As Dhoest and Mertens (2013) note, when glocalising a text, dialect and accent are key elements of that form of adaptation. Though they were referring to the Flemish version of Ugly Betty, the glocalised telenovela par excellence, accent can be used and/or recognised even outside of glocalised adaptations. To that end, I shall turn to a forgotten gem (in my view, anyway) of late 2000’s broadcast television, the series Eastwick (ABC 2009).

For those unfamiliar with the series, it focused on three women in the (fictitious) New England town of Eastwick, artist Roxie (Rebecca Romijn), nurse Kat (Jamie Ray Newman) and journalist Joanna (Lindsay Price), all of whom begin to manifest magical powers in the first episode. Helping(?) them to develop their abilities over the course of the series’ truncated thirteen-episode run is the mysterious, seductive and possibly immortal New York industrialist Darryl van Horne (Paul Gross, whose work on Due South and Slings and Arrows I have blogged about previously). If this premise sounds familiar, the film The Witches of Eastwick (1987, dir. Miller) was an adaptation of the novel by John Updike of the same title. In the film, Daryl van Horne (Jack Nicholson) – a different spelling from the series – is the Devil and is trying to father children with each of the women. While the televised van Horne certainly has demonic connotations, including a fierce black dog and associations with lust, wealth, power, and other things connected with the Judeo-Christian iteration of sin,[1] since the series ended after only thirteen episodes it is unclear what exactly van Horne’s motivations and/or goals were.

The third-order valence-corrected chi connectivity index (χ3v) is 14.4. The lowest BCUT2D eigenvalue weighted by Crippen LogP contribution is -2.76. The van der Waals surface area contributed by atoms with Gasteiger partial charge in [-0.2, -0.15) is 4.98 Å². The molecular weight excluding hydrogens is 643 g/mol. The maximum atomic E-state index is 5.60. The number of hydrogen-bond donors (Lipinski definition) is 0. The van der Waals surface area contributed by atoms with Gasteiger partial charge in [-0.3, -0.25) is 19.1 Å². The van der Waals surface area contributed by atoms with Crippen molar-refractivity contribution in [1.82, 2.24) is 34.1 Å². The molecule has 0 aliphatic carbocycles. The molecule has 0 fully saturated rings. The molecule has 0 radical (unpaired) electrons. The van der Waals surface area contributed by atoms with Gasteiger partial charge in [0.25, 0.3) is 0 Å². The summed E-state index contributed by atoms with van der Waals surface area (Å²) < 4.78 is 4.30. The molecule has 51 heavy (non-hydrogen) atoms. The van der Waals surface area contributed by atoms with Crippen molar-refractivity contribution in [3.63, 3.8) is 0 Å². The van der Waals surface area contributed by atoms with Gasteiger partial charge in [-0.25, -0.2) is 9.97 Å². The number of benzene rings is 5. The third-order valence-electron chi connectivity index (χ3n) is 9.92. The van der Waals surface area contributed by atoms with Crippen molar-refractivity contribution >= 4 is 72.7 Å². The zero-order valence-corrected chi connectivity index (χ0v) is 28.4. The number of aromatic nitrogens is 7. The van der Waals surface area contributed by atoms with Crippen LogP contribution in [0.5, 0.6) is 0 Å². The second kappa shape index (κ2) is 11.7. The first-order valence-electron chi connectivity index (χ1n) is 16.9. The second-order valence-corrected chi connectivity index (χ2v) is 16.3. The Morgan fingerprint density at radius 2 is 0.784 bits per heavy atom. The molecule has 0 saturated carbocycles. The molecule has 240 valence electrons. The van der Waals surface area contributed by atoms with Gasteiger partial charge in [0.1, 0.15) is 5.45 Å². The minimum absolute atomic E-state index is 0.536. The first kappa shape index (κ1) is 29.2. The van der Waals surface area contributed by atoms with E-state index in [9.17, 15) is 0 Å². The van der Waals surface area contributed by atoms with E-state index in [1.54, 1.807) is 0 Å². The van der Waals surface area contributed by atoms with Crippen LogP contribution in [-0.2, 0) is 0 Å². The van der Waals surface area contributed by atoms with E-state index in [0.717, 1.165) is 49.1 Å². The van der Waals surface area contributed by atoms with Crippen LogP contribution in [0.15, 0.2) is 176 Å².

So far, so cancelled-too-soon.